Early acquisition of pneumocystis jirovecii colonization and potential association with respiratory distress syndrome in preterm newborn infants
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Background. Pneumocystis pneumonia is a well-recognized lung disease of premature and malnourished babies. Even though serologic studies have shown that children are exposed to Pneumocystis jirovecii early in life, the epidemiology of human P. jirovecii infection and the host-microorganism relationship in infancy remain poorly understood. The aim of the present study was to investigate the prevalence of P. jirovecii colonization in preterm infants and its possible association with medical complications. Methods. A prospective observational study of preterm infants (birth weight <1500 g and/or gestational age <32 weeks) was carried out. Identification of P. jirovecii colonization was performed by means of molecular techniques in nasal aspirated samples at birth. Results. A total of 128 preterm infants were included during the study period. Pneumocystis DNA was identified in 25.7% (95% confidence interval [CI], 17.8%-33.7%) of newborns studied. A significant increase of respiratory distress syndrome in colonized group, even after adjusting for confounding factors (odds ratio, 2.7 [95% CI, 1.0-7.5]; P=.04), was observed. No differences were observed in other medical conditions between the 2 groups. Conclusions. Pneumocystis jirovecii colonization is frequent in preterm births and could be a risk factor to develop respiratory distress syndrome among preterm infants.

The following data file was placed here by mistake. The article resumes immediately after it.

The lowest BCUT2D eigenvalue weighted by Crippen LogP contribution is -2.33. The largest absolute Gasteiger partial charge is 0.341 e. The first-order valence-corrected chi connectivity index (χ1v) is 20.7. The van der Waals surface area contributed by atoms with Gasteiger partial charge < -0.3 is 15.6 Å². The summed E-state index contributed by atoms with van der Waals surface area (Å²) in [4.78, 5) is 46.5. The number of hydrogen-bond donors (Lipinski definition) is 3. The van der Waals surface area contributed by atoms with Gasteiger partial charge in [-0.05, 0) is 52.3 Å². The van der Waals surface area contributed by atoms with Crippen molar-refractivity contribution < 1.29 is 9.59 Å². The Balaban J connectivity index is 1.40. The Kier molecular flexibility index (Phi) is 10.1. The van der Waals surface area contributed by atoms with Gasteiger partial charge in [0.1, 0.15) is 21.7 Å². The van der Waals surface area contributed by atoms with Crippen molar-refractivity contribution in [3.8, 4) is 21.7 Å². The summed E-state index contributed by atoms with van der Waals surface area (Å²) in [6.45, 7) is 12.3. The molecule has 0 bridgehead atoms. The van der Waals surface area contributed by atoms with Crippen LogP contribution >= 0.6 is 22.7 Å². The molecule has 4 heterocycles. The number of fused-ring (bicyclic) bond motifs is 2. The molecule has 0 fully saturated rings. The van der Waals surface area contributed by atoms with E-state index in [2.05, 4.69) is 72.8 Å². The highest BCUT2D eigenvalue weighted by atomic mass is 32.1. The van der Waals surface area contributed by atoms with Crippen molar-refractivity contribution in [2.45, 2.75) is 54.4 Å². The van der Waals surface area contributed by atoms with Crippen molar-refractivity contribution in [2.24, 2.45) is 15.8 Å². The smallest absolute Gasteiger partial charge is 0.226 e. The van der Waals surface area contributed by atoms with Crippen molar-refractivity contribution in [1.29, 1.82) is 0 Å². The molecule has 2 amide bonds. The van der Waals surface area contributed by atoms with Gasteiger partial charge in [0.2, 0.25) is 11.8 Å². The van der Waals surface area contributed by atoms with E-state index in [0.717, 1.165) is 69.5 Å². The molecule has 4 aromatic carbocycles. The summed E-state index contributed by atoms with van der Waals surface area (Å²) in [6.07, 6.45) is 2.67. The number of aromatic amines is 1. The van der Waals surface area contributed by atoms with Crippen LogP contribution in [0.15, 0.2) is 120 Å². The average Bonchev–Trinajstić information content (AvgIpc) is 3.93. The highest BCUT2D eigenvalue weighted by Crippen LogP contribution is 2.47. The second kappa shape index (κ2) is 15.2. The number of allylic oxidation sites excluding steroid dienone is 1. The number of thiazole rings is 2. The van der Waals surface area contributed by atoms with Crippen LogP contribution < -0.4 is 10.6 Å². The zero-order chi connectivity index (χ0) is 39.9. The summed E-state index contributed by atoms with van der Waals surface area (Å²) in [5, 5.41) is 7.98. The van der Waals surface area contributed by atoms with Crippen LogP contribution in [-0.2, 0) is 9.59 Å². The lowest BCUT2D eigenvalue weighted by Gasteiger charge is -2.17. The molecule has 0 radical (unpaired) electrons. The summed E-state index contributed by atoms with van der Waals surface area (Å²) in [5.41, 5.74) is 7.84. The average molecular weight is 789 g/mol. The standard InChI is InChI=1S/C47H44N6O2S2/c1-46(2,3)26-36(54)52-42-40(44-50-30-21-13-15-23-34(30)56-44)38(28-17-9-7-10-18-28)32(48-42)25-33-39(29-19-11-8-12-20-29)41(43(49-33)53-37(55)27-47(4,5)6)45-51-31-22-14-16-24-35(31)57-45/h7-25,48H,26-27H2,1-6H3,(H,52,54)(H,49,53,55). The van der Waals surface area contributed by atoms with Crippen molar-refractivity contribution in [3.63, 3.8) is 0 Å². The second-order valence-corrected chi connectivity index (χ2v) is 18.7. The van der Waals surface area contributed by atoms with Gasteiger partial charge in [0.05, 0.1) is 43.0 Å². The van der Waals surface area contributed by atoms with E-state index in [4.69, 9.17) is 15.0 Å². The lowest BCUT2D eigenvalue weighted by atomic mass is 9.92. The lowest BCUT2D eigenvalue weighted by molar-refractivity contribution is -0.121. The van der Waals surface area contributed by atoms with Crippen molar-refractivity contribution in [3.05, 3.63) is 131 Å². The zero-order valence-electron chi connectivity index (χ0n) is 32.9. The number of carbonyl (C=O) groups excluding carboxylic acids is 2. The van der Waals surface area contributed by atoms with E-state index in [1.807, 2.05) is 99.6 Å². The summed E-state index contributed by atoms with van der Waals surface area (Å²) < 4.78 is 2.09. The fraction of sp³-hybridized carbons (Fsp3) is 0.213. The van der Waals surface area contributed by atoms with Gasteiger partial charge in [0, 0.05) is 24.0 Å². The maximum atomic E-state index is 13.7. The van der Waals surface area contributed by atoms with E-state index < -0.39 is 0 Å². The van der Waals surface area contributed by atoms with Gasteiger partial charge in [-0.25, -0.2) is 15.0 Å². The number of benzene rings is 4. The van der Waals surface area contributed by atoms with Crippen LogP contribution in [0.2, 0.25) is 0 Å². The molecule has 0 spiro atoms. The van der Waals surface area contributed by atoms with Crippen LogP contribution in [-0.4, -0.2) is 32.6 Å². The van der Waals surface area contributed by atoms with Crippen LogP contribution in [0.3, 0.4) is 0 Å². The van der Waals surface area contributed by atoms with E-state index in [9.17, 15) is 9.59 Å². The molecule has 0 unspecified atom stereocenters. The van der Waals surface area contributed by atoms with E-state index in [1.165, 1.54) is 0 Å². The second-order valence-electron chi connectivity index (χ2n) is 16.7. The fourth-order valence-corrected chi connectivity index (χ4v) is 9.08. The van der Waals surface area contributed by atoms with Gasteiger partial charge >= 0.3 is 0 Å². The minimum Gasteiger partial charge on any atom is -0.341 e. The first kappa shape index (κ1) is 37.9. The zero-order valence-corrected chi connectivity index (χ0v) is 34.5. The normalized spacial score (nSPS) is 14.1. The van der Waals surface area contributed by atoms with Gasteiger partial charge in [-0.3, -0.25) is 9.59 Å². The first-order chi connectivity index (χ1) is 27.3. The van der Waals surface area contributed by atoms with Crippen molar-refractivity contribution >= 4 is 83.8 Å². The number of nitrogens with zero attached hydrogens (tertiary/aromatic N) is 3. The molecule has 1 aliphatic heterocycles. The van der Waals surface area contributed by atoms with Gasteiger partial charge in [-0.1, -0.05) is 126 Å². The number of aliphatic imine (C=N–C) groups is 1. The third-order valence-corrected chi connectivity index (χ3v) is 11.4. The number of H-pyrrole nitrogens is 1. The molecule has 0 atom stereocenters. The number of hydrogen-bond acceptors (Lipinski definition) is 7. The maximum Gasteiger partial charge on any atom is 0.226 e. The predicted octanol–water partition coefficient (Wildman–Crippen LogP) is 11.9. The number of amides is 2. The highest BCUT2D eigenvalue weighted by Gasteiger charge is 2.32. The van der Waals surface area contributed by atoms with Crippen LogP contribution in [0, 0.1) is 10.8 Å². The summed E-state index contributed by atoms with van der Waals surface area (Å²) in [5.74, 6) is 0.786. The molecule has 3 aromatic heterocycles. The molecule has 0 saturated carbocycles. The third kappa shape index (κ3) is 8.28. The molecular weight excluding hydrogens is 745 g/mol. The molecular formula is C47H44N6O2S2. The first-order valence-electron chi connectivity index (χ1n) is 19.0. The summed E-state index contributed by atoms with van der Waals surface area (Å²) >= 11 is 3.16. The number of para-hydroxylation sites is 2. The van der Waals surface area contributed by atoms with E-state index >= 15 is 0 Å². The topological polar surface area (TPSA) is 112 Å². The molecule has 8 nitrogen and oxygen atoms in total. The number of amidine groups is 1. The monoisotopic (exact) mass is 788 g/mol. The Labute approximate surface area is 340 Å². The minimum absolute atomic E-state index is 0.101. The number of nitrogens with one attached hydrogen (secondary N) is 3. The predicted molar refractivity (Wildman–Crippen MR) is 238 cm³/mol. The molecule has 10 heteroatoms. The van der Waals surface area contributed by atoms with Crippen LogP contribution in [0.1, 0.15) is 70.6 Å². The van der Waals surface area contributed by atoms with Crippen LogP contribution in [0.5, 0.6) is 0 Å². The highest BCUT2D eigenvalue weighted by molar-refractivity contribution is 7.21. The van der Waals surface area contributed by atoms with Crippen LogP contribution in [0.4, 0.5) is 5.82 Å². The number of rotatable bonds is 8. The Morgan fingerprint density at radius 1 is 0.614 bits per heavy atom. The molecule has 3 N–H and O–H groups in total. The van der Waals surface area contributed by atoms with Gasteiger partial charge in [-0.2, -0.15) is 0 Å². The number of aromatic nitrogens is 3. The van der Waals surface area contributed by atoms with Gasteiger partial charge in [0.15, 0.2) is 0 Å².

Artículo de publicación ISI
Cita del ítemClinical Infectious Diseases, 2017;65(6): 976–81
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